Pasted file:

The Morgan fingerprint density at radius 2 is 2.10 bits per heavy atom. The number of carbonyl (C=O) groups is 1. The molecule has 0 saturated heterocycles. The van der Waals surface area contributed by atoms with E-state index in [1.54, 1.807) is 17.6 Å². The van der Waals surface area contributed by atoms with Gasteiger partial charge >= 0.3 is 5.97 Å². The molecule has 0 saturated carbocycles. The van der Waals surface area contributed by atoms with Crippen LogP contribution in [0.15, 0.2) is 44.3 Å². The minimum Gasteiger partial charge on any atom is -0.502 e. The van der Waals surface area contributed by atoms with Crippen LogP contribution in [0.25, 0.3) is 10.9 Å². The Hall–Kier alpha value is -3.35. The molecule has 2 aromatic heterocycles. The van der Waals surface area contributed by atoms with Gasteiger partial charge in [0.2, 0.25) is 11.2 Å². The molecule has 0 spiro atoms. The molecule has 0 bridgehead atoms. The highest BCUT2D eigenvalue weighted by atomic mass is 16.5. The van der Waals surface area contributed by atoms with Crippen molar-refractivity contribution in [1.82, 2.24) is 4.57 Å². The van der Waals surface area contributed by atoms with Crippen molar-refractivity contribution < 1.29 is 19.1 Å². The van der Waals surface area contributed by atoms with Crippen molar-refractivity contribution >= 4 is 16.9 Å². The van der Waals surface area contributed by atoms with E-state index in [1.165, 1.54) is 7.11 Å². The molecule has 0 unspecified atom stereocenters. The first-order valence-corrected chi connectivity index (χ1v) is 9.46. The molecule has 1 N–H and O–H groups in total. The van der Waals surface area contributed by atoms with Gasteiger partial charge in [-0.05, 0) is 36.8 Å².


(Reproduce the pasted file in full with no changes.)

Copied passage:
The Morgan fingerprint density at radius 2 is 2.10 bits per heavy atom. The number of carbonyl (C=O) groups is 1. The molecule has 0 saturated heterocycles. The van der Waals surface area contributed by atoms with E-state index in [1.54, 1.807) is 17.6 Å². The van der Waals surface area contributed by atoms with Gasteiger partial charge >= 0.3 is 5.97 Å². The molecule has 0 saturated carbocycles. The van der Waals surface area contributed by atoms with Crippen LogP contribution in [0.15, 0.2) is 44.3 Å². The minimum Gasteiger partial charge on any atom is -0.502 e. The van der Waals surface area contributed by atoms with Crippen LogP contribution in [0.25, 0.3) is 10.9 Å². The Hall–Kier alpha value is -3.35. The molecule has 2 aromatic heterocycles. The van der Waals surface area contributed by atoms with Gasteiger partial charge in [0.2, 0.25) is 11.2 Å². The molecule has 0 spiro atoms. The molecule has 0 bridgehead atoms. The highest BCUT2D eigenvalue weighted by atomic mass is 16.5. The van der Waals surface area contributed by atoms with Crippen molar-refractivity contribution in [1.82, 2.24) is 4.57 Å². The van der Waals surface area contributed by atoms with Crippen molar-refractivity contribution < 1.29 is 19.1 Å². The van der Waals surface area contributed by atoms with Crippen molar-refractivity contribution >= 4 is 16.9 Å². The van der Waals surface area contributed by atoms with E-state index in [1.165, 1.54) is 7.11 Å². The molecule has 0 unspecified atom stereocenters. The first-order valence-corrected chi connectivity index (χ1v) is 9.46. The molecule has 1 N–H and O–H groups in total. The van der Waals surface area contributed by atoms with Gasteiger partial charge in [-0.05, 0) is 36.8 Å².